Burberry uses old fishing nets for clothes
- Business & Industry ,
- Corporate Social Responsibility ,
Fashion giant Burberry has launched a new line of clothes crafted with Econyl, a sustainable nylon made from regenerated fishing nets, fabric scraps and industrial plastic.
The range includes a reinvention of Burberry's lightweight car coat, and is just one of 50 supply chain disruptions it is making to create a more circular fashion sector.
We know our industry can play a key role in building a more sustainable future through science and innovation, said Pam Batty, corporate responsibility VP at Burberry.
“We are proud to use Econyl yarn in this collection because it shows how we can actively tackle a problem like plastic waste and create beautiful, luxury products at the same time.“
The latest news comes after Burberry announced last year that it would stop destroying unsold products and instead expand efforts to reuse, repair, donate and recycle.
This is part of the company's five-year responsibility agenda, which includes becoming carbon neutral by 2022 and positively impacting one million people.
Burberry is now more than a third way through its carbon neutrality goal for its own operations, and is in the process of helping its supply chain partners cut their water and energy consumption.
In 2017/18 the firm also managed to procure 21% of its cotton through the Better Cotton Initiative (BCI) to minimise environmental damage, and has a 100% target for 2022.
In addition, the company has partnered with Oxfam in Italy to support community cohesion, and in Afghanistan to develop a more inclusive and sustainable cashmere industry.
Moreover, Burberry is now a core partner of the Make Fashion Circular Initiative convened by the Ellen MacArthur Foundation to phase out the negative impacts of the fashion and textile industry on the environment.
“We are passionate about driving positive change,“ the firm said. “Our responsibility goals cover the entire footprint of our operations and extend to the communities around us.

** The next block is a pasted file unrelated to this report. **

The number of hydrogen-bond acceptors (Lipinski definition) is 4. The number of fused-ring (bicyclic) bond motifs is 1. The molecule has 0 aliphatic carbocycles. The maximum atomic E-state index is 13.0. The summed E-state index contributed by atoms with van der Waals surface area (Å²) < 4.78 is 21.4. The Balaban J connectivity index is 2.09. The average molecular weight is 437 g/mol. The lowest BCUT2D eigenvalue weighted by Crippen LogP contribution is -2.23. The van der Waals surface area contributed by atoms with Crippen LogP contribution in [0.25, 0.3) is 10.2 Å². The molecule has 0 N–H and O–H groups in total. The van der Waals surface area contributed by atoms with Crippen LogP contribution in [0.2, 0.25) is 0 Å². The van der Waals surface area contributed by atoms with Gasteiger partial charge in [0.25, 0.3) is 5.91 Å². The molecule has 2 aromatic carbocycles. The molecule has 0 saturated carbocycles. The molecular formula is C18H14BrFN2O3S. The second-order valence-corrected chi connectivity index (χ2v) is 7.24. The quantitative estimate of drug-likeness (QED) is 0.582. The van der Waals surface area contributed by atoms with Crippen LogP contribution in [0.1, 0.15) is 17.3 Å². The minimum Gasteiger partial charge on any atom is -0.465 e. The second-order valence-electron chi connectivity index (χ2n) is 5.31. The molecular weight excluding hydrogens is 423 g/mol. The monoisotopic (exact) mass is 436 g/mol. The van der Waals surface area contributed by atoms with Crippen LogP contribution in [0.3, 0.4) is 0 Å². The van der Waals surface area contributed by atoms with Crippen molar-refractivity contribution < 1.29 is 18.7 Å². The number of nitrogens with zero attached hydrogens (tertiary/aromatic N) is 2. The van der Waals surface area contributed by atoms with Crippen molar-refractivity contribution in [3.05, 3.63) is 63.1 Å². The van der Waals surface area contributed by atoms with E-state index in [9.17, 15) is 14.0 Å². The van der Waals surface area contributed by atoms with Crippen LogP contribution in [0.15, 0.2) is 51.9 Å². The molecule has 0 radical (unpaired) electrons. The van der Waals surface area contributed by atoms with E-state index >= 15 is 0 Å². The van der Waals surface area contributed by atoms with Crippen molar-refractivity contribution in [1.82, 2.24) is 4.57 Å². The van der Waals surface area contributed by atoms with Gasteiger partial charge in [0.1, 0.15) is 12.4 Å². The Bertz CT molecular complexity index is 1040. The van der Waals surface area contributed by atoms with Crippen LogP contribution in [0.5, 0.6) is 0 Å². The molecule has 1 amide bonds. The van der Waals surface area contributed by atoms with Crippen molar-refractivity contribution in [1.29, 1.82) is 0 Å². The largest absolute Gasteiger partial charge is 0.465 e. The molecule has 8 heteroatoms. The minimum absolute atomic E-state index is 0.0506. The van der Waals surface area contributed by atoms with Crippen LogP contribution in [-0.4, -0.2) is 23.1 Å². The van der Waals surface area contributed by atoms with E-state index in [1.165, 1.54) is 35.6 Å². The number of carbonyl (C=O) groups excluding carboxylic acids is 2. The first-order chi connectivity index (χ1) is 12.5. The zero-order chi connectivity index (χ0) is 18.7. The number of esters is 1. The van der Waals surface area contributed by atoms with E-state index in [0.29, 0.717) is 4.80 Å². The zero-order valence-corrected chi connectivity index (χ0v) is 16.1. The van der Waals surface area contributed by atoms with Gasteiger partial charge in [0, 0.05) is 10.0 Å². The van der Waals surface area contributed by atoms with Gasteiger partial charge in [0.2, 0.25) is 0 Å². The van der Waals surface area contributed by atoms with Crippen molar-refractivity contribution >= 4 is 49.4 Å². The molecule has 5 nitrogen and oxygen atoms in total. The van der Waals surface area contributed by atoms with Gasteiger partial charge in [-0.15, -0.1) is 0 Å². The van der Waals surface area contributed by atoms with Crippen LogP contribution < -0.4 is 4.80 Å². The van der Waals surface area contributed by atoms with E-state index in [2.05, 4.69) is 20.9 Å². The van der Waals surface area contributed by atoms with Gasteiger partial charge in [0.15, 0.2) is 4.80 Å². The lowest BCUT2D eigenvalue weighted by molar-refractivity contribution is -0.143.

“We continue to invest in communities, from supporting young people in disadvantaged areas of London and Yorkshire, to developing a more inclusive and sustainable cashmere industry in Afghanistan.
“These efforts have been recognised by Burberry's inclusion in the Dow Jones Sustainability Index for the third consecutive year.“
Image credit: iStock
In Elliott-Smith v Secretary of State for Business, Energy and Industrial Strategy, the claimant applied for judicial review of the legality of the defendants’ joint decision to create the UK Emissions Trading Scheme (UK ETS) as a substitute for UK participation in the EU Emissions Trading Scheme (EU ETS).
None of England’s water and sewerage companies achieved all environmental expectations for the period 2015 to 2020, the Environment Agency has revealed. These targets included the reduction of total pollution incidents by at least one-third compared with 2012, and for incident self-reporting to be at least 75%.
Global greenhouse gas emissions from agriculture are projected to increase by 4% over the next 10 years, despite the carbon intensity of production declining. That is according to a new report from the UN food agency and the Organisation for Economic Co-operation and Development (OECD), which forecasts that 80% of the increase will come from livestock.
Half of consumers worldwide now consider the sustainability of food and drink itself, not just its packaging, when buying, a survey of 14,000 shoppers across 18 countries has discovered. This suggests that their understanding of sustainability is evolving to include wellbeing and nutrition, with sustainable packaging now considered standard.
Billions of people worldwide have been unable to access safe drinking water and sanitation in their homes during the COVID-19 pandemic, according to a progress report from the World Health Organisation focusing on the UN’s sixth Sustainable Development Goal (SDG 6) – to “ensure availability and sustainable management of water and sanitation for all by 2030”.
New jobs that help drive the UK towards net-zero emissions are set to offer salaries that are almost one-third higher than those in carbon-intensive industries, research suggests.
IEMA has today urged the UK government to focus on developing green skills and expertise across business, industry and civil society following the publication of an alarming report from the Climate Change Committee (CCC).